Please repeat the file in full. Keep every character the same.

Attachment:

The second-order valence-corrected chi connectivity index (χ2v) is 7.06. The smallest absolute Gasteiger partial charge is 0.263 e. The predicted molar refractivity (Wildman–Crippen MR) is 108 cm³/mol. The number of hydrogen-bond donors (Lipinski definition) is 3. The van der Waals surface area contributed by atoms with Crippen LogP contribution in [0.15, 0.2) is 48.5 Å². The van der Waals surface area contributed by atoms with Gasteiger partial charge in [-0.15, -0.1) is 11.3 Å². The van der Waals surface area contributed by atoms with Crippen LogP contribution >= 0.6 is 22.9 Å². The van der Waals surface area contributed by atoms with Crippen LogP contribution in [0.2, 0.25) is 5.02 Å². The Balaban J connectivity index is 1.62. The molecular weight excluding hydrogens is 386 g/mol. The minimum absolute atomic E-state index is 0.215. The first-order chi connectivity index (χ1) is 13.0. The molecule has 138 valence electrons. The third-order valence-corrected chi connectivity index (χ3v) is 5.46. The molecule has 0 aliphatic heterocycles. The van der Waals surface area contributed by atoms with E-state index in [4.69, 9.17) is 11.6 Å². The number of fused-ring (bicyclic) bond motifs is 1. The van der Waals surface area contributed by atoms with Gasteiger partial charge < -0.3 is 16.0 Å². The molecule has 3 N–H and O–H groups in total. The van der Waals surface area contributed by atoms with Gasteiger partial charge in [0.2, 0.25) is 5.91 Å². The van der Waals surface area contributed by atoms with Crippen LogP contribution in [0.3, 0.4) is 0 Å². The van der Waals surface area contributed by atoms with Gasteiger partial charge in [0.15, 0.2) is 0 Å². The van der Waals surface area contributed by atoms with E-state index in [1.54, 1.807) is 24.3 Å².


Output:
The second-order valence-corrected chi connectivity index (χ2v) is 7.06. The smallest absolute Gasteiger partial charge is 0.263 e. The predicted molar refractivity (Wildman–Crippen MR) is 108 cm³/mol. The number of hydrogen-bond donors (Lipinski definition) is 3. The van der Waals surface area contributed by atoms with Crippen LogP contribution in [0.15, 0.2) is 48.5 Å². The van der Waals surface area contributed by atoms with Gasteiger partial charge in [-0.15, -0.1) is 11.3 Å². The van der Waals surface area contributed by atoms with Crippen LogP contribution >= 0.6 is 22.9 Å². The van der Waals surface area contributed by atoms with Crippen LogP contribution in [0.2, 0.25) is 5.02 Å². The Balaban J connectivity index is 1.62. The molecular weight excluding hydrogens is 386 g/mol. The minimum absolute atomic E-state index is 0.215. The first-order chi connectivity index (χ1) is 13.0. The molecule has 138 valence electrons. The third-order valence-corrected chi connectivity index (χ3v) is 5.46. The molecule has 0 aliphatic heterocycles. The van der Waals surface area contributed by atoms with E-state index in [4.69, 9.17) is 11.6 Å². The number of fused-ring (bicyclic) bond motifs is 1. The van der Waals surface area contributed by atoms with Gasteiger partial charge < -0.3 is 16.0 Å². The molecule has 3 N–H and O–H groups in total. The van der Waals surface area contributed by atoms with Gasteiger partial charge in [0.2, 0.25) is 5.91 Å². The van der Waals surface area contributed by atoms with Crippen LogP contribution in [0.3, 0.4) is 0 Å². The van der Waals surface area contributed by atoms with Gasteiger partial charge in [0.15, 0.2) is 0 Å². The van der Waals surface area contributed by atoms with E-state index in [1.54, 1.807) is 24.3 Å².